It's not all gloom for the market

Liang Hongfu

2007-11-27 15:27:11  China Daily      

Stock markets abhor uncertainties, and the outlook for 2008 is anything but cloudy.

At the time of writing this column, the price of oil had breached the $99 a barrel level to a shade below $100 and the US subprime mortgage trouble was showing signs of worsening. These were the main factors cited in the latest Federal Reserve's report which projected a sharp slowdown in economic growth to between 1.6 percent to 2.6 percent, compared with the previous forecast range of 2.5 percent to 3 percent.

Nobody is saying that the US is heading toward a recession. But some economists were quoted by the US media as saying they believed the Fed's projections could be overly optimistic.

A significant downturn in US economic growth could have predictable repercussions in many Asian markets. Last Wednesday after the Fed's report was published, Tokyo plunged nearly 2.5 percent and Hong Kong lost a whopping 4 percent.

The mainland stock market, which has remained largely immune to international fund flow, also dropped nearly 3 percent on that day as institutional investors, like their counterparts in other markets, reportedly were having a hard time digesting the mix of economic data. Thin trading on the mainland bourses last week suggested that many investors were sitting tight while waiting for the global economic drama to unfold.

The stage is set for the December 5 OPEC meeting when major oil producers will decide whether to increase output to help stabilize world oil prices. This would be a tough call as some leaders of oil producing countries were already complaining that the commodity was undervalued as a result of the depreciation of the US dollar against most other major world currencies.

The mainland stock market boom in the past year or so was largely fuelled by what economists called the reallocation of assets, which is the transfer of money from low-yielding bank deposits to share investment. For that reason, the spectacular rally was mainly backed by hard cash, or, as we Hong Kong people like to say, "yellow gold, white silver", not bank credit.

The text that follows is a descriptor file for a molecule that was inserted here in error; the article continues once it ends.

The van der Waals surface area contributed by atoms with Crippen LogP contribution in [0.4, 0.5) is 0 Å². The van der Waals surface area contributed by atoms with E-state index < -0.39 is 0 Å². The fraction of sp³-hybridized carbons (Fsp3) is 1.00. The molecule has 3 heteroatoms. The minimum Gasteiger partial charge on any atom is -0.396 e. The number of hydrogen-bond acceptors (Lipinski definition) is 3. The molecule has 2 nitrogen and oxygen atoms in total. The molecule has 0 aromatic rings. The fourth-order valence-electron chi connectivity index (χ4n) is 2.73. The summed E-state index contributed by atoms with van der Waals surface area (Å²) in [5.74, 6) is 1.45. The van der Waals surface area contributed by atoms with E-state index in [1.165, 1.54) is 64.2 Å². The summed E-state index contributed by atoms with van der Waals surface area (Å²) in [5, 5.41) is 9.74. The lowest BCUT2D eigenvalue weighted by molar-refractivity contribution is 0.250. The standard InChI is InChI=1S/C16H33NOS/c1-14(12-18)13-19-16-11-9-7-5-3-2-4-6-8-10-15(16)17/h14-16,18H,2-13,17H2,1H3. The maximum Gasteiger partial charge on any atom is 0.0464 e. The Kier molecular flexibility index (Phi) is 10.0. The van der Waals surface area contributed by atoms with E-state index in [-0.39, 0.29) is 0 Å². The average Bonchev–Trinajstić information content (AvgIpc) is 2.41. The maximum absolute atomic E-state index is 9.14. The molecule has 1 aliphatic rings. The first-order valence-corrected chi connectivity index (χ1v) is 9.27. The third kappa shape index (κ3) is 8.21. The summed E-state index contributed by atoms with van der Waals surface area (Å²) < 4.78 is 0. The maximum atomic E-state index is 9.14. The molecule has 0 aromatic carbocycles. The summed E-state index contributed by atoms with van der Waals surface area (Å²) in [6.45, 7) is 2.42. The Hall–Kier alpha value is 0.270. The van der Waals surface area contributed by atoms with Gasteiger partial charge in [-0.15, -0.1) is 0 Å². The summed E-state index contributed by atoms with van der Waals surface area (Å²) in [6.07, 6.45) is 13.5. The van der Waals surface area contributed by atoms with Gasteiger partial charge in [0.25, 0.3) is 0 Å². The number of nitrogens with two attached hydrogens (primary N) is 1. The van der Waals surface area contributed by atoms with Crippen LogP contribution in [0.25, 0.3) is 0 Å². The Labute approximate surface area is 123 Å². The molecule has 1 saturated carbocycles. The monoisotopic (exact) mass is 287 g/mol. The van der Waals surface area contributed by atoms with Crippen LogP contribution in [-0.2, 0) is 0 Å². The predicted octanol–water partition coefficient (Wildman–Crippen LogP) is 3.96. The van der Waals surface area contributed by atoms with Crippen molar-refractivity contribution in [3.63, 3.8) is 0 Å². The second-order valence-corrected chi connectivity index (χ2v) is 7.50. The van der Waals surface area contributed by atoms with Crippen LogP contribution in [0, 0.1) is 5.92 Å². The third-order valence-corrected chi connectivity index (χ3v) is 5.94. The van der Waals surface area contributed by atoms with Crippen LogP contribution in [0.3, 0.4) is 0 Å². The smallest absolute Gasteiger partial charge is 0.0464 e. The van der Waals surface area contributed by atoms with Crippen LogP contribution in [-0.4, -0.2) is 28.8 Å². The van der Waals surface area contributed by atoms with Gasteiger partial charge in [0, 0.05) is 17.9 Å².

To be sure, the scale of asset reallocation may have slowed as the ballooning stock market has already absorbed a much larger share of the aggregate financial assets than before. But the specter of a stock market bubble about to burst seems to have been vastly exaggerated in some of the most recent analyst reports from foreign investment houses. Margin calls that can turn a cyclical stock market retreat into a rout are unlikely to happen on the mainland's relatively low-leveraged investment environment.

Investors' confidence seems to have remained unshaken by the stock price decline in the past week. But without any form of hedging mechanism, some institutional investors, including many newly established mutual funds, may find it necessary or desirable to realize gains or cut losses now by unloading at least part of their holdings. This could trigger a snowballing effect, drawing more and more investors into the selling spree.

At times like these, many economists are calling for speeding up the preparation for the launch of index futures trading, which would provide an effective tool for institutional investors to manage their risks. Despite the uncertain outlook, we believe there will be enough people to bet that the setback is only temporary and the stock market rally will resume when the pressure on oil price increase begins to ease after the winter and the US subprime mortgage problem is contained.

At least there is one relatively safe bet: the Chinese economy will continue to grow at a brisk pace in 2008.